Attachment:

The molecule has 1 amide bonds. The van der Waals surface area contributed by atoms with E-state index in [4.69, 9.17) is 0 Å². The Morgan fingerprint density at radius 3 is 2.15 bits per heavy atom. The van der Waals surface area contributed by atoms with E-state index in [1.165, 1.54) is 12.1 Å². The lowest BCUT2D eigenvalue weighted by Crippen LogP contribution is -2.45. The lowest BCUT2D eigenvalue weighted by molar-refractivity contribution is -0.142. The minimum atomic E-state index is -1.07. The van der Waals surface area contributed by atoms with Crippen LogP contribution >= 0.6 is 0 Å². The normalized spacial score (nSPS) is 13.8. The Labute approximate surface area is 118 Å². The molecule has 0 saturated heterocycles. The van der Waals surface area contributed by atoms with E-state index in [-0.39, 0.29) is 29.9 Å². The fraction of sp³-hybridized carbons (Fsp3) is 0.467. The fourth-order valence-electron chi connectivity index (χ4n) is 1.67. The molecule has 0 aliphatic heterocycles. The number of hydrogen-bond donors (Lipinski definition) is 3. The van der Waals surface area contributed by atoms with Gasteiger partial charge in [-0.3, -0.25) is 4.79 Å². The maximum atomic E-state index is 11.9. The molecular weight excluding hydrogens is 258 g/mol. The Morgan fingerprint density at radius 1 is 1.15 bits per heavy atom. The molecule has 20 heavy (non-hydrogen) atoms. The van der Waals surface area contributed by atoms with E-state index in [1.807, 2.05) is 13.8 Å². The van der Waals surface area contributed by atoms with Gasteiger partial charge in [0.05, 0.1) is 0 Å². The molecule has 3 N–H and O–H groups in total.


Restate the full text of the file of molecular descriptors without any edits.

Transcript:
The molecule has 1 amide bonds. The van der Waals surface area contributed by atoms with E-state index in [4.69, 9.17) is 0 Å². The Morgan fingerprint density at radius 3 is 2.15 bits per heavy atom. The van der Waals surface area contributed by atoms with E-state index in [1.165, 1.54) is 12.1 Å². The lowest BCUT2D eigenvalue weighted by Crippen LogP contribution is -2.45. The lowest BCUT2D eigenvalue weighted by molar-refractivity contribution is -0.142. The minimum atomic E-state index is -1.07. The van der Waals surface area contributed by atoms with Crippen LogP contribution >= 0.6 is 0 Å². The normalized spacial score (nSPS) is 13.8. The Labute approximate surface area is 118 Å². The molecule has 0 saturated heterocycles. The van der Waals surface area contributed by atoms with E-state index in [-0.39, 0.29) is 29.9 Å². The fraction of sp³-hybridized carbons (Fsp3) is 0.467. The fourth-order valence-electron chi connectivity index (χ4n) is 1.67. The molecule has 0 aliphatic heterocycles. The number of hydrogen-bond donors (Lipinski definition) is 3. The van der Waals surface area contributed by atoms with Gasteiger partial charge in [-0.3, -0.25) is 4.79 Å². The maximum atomic E-state index is 11.9. The molecular weight excluding hydrogens is 258 g/mol. The Morgan fingerprint density at radius 1 is 1.15 bits per heavy atom. The molecule has 20 heavy (non-hydrogen) atoms. The van der Waals surface area contributed by atoms with E-state index in [1.807, 2.05) is 13.8 Å². The van der Waals surface area contributed by atoms with Gasteiger partial charge in [0.05, 0.1) is 0 Å². The molecule has 3 N–H and O–H groups in total.